“What can students learn from this activity?
In today's material world, students are bombarded with advertisements promoting the attributes of popular brands of products they eat, drink, wear, chew or ride in. Show them an image of Aunt Jemima or the Quaker Oats man and visions of pancakes or a steamy bowl of oatmeal will probably appear in their minds. Mention the words - Coke, Jell-O or Sunkist - and they will most likely be familiar with the products they represent. But how do these brand names or product icons really influence them? Do they represent the best quality product? Should products be purchased solely because of their names? How can we help our students to become educated consumers?

“This activity provides a historical view of some of the brand name products familiar today. By examining the history of these products, students can begin to get a sense of how some of today's successful brand names got their start. They can learn the fascinating stories behind the product names. They can observe how products changed over the course of history as a response to economic, cultural or technological influences. They can witness the adventure, creativity, imagination, courage, persistence and frustration exhibited in the lives of the brilliant and dedicated men and women responsible for the success of these products. They can investigate their own communities to locate and share similar success stories. By studying American brand name products from a historical point of view, students will gain a better understanding of the economic culture that they live in today.”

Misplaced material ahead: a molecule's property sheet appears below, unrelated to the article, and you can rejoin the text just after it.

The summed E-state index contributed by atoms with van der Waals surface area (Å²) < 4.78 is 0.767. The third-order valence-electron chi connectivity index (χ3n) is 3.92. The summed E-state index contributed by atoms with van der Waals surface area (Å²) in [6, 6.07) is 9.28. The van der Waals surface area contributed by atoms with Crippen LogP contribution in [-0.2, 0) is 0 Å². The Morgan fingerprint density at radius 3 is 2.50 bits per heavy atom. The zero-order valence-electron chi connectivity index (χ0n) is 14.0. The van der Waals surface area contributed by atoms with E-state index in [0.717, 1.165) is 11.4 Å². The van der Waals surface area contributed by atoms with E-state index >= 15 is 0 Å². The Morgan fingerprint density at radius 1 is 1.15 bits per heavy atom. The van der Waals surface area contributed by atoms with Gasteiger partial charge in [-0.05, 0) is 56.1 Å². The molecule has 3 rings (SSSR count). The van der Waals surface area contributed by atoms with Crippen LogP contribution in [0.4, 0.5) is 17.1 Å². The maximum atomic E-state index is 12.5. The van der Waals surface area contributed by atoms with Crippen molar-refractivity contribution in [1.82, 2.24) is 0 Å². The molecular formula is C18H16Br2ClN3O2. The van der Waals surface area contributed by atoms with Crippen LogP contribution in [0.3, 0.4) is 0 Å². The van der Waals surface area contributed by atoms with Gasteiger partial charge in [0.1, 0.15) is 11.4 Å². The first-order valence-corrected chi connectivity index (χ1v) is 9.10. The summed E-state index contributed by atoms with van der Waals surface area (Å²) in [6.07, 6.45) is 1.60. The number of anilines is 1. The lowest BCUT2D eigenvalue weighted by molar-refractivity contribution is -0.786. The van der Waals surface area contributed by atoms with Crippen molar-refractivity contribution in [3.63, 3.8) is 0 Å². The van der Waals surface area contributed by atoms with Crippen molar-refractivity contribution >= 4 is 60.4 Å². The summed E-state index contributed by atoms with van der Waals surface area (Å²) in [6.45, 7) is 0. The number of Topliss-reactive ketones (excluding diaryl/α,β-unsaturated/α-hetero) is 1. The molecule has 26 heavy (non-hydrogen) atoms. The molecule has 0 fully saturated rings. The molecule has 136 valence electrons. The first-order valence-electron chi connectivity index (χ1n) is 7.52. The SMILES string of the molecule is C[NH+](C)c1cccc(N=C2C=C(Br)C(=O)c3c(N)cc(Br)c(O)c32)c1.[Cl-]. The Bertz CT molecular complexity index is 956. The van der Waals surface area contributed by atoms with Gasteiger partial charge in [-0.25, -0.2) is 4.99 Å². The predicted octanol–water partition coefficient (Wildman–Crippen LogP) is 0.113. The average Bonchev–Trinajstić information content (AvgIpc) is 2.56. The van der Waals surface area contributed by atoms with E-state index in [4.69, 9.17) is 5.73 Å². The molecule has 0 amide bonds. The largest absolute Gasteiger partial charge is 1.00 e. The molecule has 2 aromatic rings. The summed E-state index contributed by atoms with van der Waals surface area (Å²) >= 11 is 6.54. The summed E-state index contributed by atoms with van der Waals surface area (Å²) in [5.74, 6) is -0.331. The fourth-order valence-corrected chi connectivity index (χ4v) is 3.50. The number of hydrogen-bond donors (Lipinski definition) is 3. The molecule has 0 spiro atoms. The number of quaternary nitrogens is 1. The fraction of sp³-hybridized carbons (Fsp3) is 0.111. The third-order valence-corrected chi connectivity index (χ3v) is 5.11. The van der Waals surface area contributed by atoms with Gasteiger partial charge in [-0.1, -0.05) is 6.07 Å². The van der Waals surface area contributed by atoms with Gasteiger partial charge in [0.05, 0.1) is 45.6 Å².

Information above is from Library of Congress site “The Branding of America”www.loc.gov
https://www.loc.gov/teachers/classroommaterials/presentationsandactivities/presentations/branding/resources.html

Learning Extensions:
  • Conduct an in-depth product study.
  • Study how product advertisements have changed over time.
  • Explore product development in terms of historic and economic eras.
  • Explore the economics of YOUR local community.
  • Discuss the impact of branding on consumer awareness today.
  • Discuss the ethical issues regarding the making and selling of "knock-off" products.

Lesson Starter & Lesson Demo: The Biography of Levi's Jeans
  • Materials - old pair of blue jeans (use something you or a sibling/relative/neighbor child has outgrown - do NOT buy something new!) & fabric paints, sequins,glitter, etc. to decorate your jeans (see examples below)
  • Written Assignment - Include these categories of information - Family History, School History, Hobbies, & Future.
  • Blue Jeans Autobiography - Each of the categories should be on a separate location on the jeans - begin with the right leg of the jeans and put your Family History there, then the left front will have your School History, and follow around on the back in the order listed for the paper. Refer to examples below and your class notes. (see examples below)

Text Set:
  • Johnson, T. (2011). Levi Strauss gets a bright idea. Boston MA: Harcourt Children's Books.
  • Olson, N. (2007). Levi Strauss and blue jeans (Inventions and discovery series). North Mankato, MN: Capstone Press.
  • Downey, L. (2007). Levi Strauss & Co. Charleston, SC: Arcadia Publishing

Informational Text:
http://www.levistrauss.com/our-story/










Video History:











Blue Jean Autobiography Examples:

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